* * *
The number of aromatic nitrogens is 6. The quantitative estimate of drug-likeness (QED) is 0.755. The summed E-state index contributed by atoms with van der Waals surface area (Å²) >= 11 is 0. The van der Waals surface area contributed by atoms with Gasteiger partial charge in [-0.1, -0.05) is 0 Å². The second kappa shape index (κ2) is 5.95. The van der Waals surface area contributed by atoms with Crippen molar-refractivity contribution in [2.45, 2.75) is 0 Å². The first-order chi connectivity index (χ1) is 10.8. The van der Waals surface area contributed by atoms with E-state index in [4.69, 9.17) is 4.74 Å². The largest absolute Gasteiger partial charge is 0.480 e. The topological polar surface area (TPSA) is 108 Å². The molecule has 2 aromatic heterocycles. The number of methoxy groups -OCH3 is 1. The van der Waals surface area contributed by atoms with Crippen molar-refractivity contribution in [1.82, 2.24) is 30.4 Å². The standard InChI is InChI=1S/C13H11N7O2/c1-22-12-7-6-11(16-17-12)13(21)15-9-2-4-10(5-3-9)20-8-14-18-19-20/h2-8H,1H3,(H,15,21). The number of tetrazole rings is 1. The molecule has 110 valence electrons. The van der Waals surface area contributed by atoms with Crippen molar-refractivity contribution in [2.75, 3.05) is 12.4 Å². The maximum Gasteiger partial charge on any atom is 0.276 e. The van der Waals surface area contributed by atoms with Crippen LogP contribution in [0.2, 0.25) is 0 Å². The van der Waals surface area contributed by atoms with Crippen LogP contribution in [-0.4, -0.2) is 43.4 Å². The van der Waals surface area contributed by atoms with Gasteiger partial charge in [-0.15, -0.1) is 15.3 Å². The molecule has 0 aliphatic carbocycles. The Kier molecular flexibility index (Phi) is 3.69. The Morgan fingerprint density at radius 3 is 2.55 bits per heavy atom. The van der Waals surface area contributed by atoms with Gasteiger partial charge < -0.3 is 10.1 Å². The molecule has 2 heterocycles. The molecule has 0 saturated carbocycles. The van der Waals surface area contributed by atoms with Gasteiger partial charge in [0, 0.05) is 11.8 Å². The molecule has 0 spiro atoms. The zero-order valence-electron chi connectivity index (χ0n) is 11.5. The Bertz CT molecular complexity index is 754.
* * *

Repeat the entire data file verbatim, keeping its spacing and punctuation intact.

The number of aromatic nitrogens is 6. The quantitative estimate of drug-likeness (QED) is 0.755. The summed E-state index contributed by atoms with van der Waals surface area (Å²) >= 11 is 0. The van der Waals surface area contributed by atoms with Gasteiger partial charge in [-0.1, -0.05) is 0 Å². The second kappa shape index (κ2) is 5.95. The van der Waals surface area contributed by atoms with Crippen molar-refractivity contribution in [2.45, 2.75) is 0 Å². The first-order chi connectivity index (χ1) is 10.8. The van der Waals surface area contributed by atoms with E-state index in [4.69, 9.17) is 4.74 Å². The largest absolute Gasteiger partial charge is 0.480 e. The topological polar surface area (TPSA) is 108 Å². The molecule has 2 aromatic heterocycles. The number of methoxy groups -OCH3 is 1. The van der Waals surface area contributed by atoms with Crippen molar-refractivity contribution in [1.82, 2.24) is 30.4 Å². The standard InChI is InChI=1S/C13H11N7O2/c1-22-12-7-6-11(16-17-12)13(21)15-9-2-4-10(5-3-9)20-8-14-18-19-20/h2-8H,1H3,(H,15,21). The number of tetrazole rings is 1. The molecule has 110 valence electrons. The van der Waals surface area contributed by atoms with Crippen molar-refractivity contribution in [2.75, 3.05) is 12.4 Å². The maximum Gasteiger partial charge on any atom is 0.276 e. The van der Waals surface area contributed by atoms with Crippen LogP contribution in [0.2, 0.25) is 0 Å². The van der Waals surface area contributed by atoms with Crippen LogP contribution in [-0.4, -0.2) is 43.4 Å². The van der Waals surface area contributed by atoms with Gasteiger partial charge in [-0.15, -0.1) is 15.3 Å². The molecule has 0 aliphatic carbocycles. The Kier molecular flexibility index (Phi) is 3.69. The Morgan fingerprint density at radius 3 is 2.55 bits per heavy atom. The van der Waals surface area contributed by atoms with Gasteiger partial charge < -0.3 is 10.1 Å². The molecule has 2 heterocycles. The molecule has 0 saturated carbocycles. The van der Waals surface area contributed by atoms with Gasteiger partial charge in [0, 0.05) is 11.8 Å². The molecule has 0 spiro atoms. The zero-order valence-electron chi connectivity index (χ0n) is 11.5. The Bertz CT molecular complexity index is 754.